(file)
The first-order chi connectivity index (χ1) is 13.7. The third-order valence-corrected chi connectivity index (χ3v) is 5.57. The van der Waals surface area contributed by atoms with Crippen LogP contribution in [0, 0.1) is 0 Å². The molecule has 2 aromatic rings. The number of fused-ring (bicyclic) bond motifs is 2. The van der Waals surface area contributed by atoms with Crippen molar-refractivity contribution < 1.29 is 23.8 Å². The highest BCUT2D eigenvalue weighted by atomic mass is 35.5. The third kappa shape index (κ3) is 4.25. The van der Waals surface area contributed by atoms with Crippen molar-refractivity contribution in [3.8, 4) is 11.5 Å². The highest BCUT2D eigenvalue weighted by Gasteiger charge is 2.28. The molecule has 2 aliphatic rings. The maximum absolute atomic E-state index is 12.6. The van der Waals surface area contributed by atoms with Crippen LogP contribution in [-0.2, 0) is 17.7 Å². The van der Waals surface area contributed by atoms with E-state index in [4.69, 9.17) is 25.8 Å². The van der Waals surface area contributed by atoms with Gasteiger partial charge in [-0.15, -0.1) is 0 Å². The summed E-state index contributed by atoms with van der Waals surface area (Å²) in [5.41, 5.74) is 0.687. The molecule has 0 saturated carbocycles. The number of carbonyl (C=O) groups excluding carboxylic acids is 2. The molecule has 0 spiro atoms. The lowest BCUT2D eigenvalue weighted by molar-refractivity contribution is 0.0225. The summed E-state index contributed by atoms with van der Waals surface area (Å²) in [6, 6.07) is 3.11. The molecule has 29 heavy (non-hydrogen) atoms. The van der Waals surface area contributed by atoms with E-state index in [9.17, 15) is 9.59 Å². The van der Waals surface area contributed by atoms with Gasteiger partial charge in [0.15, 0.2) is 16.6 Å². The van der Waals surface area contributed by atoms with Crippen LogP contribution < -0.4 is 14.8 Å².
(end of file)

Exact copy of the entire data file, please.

The first-order chi connectivity index (χ1) is 13.7. The third-order valence-corrected chi connectivity index (χ3v) is 5.57. The van der Waals surface area contributed by atoms with Crippen LogP contribution in [0, 0.1) is 0 Å². The molecule has 2 aromatic rings. The number of fused-ring (bicyclic) bond motifs is 2. The van der Waals surface area contributed by atoms with Crippen molar-refractivity contribution < 1.29 is 23.8 Å². The highest BCUT2D eigenvalue weighted by atomic mass is 35.5. The third kappa shape index (κ3) is 4.25. The van der Waals surface area contributed by atoms with Crippen molar-refractivity contribution in [3.8, 4) is 11.5 Å². The highest BCUT2D eigenvalue weighted by Gasteiger charge is 2.28. The molecule has 2 aliphatic rings. The maximum absolute atomic E-state index is 12.6. The van der Waals surface area contributed by atoms with Crippen LogP contribution in [-0.2, 0) is 17.7 Å². The van der Waals surface area contributed by atoms with E-state index in [4.69, 9.17) is 25.8 Å². The van der Waals surface area contributed by atoms with Gasteiger partial charge in [-0.15, -0.1) is 0 Å². The summed E-state index contributed by atoms with van der Waals surface area (Å²) in [5.41, 5.74) is 0.687. The molecule has 0 saturated carbocycles. The number of carbonyl (C=O) groups excluding carboxylic acids is 2. The molecule has 0 spiro atoms. The lowest BCUT2D eigenvalue weighted by molar-refractivity contribution is 0.0225. The summed E-state index contributed by atoms with van der Waals surface area (Å²) in [6, 6.07) is 3.11. The molecule has 29 heavy (non-hydrogen) atoms. The van der Waals surface area contributed by atoms with E-state index in [9.17, 15) is 9.59 Å². The van der Waals surface area contributed by atoms with Gasteiger partial charge in [0.15, 0.2) is 16.6 Å². The van der Waals surface area contributed by atoms with Crippen LogP contribution < -0.4 is 14.8 Å².